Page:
Australian wildfire reaches past the country and into the global ecosystem


Trinity Brown

The bushfire season in Australia is usually from December to March, but this past year it surprised Australian residents by coming early in September in regions all over New South Wales.

The fires got more destructive by November, destroying homes while growing in size.

As of February 2020, there has been a horrible amount of damage done to the entire continent.

Hundreds of fires have taken out over 25,000 square miles of southeastern Australia. As of Jan. 30, 30 people were dead, approximately 2,000 homes have been destroyed, and over one billion animals have been killed, according to USA Today.

The New York Times’ “Here’s Where Australia’s Destructive Wildfires Are Burning” says that experts in Australia claim the fires are extremely brutal and unusual, even for Australia. Record-breaking heat in 2019 mixed with an extended drought and high winds brought on the first few fires early.

The NSW Police Force has stated that natural causes are not the only reason why the fires have started and have yet to stop. They have warned about 200 people in NSW.

Citizens have been accused of lighting bushfires, not following the fire ban and putting out lit cigarettes. USA Today’s “Teen firefighter is among dozens accused of igniting fires that have ravaged Australia” also reported that there is a case of a teen volunteer firefighter who stands accused of starting some of the significant fires.

However, my biggest concern and worry is not only for the human residents of Australia but also for the non-human residents that they share the environment with.

These beautiful animals, many very rare to this specific continent, are now struggling to survive if they have not already been swept away.

There is a high chance of kangaroos going extinct now due to the fires. Before, the species was already facing a steady decline in their population.

The koalas, platypuses, Kangaroo Island dunnarts and a number of other mammals are tourist attractions for Australia and have also taken a tragic fall in population due to the destruction of the forest.

According to the Australian Wildlife Conservancy team, the dunnart has the highest risk for going extinct due to the fact that they were already on the endangered and critically endangered list before the fires started.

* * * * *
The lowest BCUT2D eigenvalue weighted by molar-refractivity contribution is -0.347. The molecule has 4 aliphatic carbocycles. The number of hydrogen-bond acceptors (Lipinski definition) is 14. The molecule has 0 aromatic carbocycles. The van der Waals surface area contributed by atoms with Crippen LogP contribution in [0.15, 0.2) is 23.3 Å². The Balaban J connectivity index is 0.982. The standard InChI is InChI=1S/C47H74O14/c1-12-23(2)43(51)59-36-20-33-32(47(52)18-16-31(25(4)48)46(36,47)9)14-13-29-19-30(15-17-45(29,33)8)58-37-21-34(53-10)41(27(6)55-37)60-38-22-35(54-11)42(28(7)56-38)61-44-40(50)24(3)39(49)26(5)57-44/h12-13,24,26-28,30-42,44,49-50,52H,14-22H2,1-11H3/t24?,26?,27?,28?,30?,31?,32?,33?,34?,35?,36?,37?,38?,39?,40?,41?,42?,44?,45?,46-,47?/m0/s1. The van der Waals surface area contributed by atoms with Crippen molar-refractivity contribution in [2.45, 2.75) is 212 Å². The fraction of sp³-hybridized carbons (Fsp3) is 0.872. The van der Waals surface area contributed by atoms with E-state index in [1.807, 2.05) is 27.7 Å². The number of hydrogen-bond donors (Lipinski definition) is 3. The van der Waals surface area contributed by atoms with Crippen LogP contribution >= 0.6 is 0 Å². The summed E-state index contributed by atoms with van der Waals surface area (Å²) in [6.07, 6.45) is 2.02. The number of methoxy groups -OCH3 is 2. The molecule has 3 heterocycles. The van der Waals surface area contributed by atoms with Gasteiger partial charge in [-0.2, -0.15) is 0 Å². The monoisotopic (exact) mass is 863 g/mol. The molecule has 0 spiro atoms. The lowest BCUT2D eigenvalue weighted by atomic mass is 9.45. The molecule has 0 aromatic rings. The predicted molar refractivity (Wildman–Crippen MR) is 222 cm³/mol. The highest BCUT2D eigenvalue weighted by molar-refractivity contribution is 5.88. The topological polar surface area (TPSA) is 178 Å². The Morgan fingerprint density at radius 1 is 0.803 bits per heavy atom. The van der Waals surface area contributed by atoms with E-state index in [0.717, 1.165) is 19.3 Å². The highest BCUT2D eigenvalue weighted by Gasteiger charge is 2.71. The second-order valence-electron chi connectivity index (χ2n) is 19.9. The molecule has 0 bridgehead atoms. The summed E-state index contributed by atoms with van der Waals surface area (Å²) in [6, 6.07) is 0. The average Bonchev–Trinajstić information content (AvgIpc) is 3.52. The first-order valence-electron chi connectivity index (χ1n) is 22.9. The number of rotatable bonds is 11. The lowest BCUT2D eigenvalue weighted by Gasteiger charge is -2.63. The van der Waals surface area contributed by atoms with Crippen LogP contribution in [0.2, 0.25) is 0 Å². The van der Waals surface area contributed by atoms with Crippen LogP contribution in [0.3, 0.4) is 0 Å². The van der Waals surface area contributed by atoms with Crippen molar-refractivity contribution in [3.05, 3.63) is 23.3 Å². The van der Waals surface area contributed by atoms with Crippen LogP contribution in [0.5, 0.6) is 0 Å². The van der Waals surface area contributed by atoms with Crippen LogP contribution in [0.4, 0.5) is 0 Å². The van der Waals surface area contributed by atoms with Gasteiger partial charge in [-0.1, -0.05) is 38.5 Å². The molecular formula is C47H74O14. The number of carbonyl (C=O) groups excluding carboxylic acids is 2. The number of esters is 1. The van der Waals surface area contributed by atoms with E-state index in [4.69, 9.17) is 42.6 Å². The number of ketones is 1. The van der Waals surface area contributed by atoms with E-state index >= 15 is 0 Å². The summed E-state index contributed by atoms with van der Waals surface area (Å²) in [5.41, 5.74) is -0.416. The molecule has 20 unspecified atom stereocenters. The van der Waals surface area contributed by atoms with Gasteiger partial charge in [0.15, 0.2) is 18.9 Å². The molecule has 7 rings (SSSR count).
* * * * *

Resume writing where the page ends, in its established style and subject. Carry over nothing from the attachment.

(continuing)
AWC has set out cameras and teams to look for these small creatures and get a count of approximately how many are left. They are on a mission to save as many animals as possible before they are taken by the brutal fires.

Even if they have not been consumed by the flames, the wildlife is out of control and running wild due to their homes being destroyed. Because of such chaos, I think the Australian government needs to be looking especially into planning how they will help their residents to the best of their ability.

Since I was a kid, I have been a big fan of animals and the environment, so it is more than devastating for me to hear about all of the suffering these fires have brought onto the trees and grasslands.

Many people do not understand how essential animals are to our environment and how it all backfires if one species goes missing.

Everything is a cycle in life and in that cycle, it is necessary that you have all the elements needed to complete it. Otherwise, there will be a chain reaction of effects, and since humans are at the top of the food chain, we will be the ones to endure the worst results in the end.

According to Jamie Pittock, a journalist for the Conversation, if you were to fly over the northern part of Kosciuszko National Park in NSW, you will not see one green leaf in sight. That is how much land these fires have covered and it is only getting worse.

Hearing horrible things like this makes me want to do my very best to help as much as I can all the way from here in Louisiana by donating to the wildlife that is left.

If you would like to do the same you can go to the Australian Wildlife Conservancy’s website for more information.